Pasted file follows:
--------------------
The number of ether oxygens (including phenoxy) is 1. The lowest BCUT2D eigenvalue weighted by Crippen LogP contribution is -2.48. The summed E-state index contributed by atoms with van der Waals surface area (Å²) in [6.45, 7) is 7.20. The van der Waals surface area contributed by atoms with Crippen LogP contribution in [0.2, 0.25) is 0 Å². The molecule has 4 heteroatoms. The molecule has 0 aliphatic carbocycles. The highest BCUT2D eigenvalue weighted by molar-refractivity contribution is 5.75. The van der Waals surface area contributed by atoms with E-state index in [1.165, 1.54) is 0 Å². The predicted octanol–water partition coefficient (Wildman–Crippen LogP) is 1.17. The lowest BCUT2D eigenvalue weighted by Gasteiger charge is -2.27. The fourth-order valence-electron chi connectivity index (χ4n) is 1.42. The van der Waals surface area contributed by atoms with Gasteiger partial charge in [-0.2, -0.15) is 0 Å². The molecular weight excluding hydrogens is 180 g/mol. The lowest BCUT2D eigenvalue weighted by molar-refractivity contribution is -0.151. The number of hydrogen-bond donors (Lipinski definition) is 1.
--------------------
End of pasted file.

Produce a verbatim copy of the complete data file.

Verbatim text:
The number of ether oxygens (including phenoxy) is 1. The lowest BCUT2D eigenvalue weighted by Crippen LogP contribution is -2.48. The summed E-state index contributed by atoms with van der Waals surface area (Å²) in [6.45, 7) is 7.20. The van der Waals surface area contributed by atoms with Crippen LogP contribution in [0.2, 0.25) is 0 Å². The molecule has 4 heteroatoms. The molecule has 0 aliphatic carbocycles. The highest BCUT2D eigenvalue weighted by molar-refractivity contribution is 5.75. The van der Waals surface area contributed by atoms with E-state index in [1.165, 1.54) is 0 Å². The predicted octanol–water partition coefficient (Wildman–Crippen LogP) is 1.17. The lowest BCUT2D eigenvalue weighted by Gasteiger charge is -2.27. The fourth-order valence-electron chi connectivity index (χ4n) is 1.42. The van der Waals surface area contributed by atoms with Gasteiger partial charge in [-0.2, -0.15) is 0 Å². The molecular weight excluding hydrogens is 180 g/mol. The lowest BCUT2D eigenvalue weighted by molar-refractivity contribution is -0.151. The number of hydrogen-bond donors (Lipinski definition) is 1.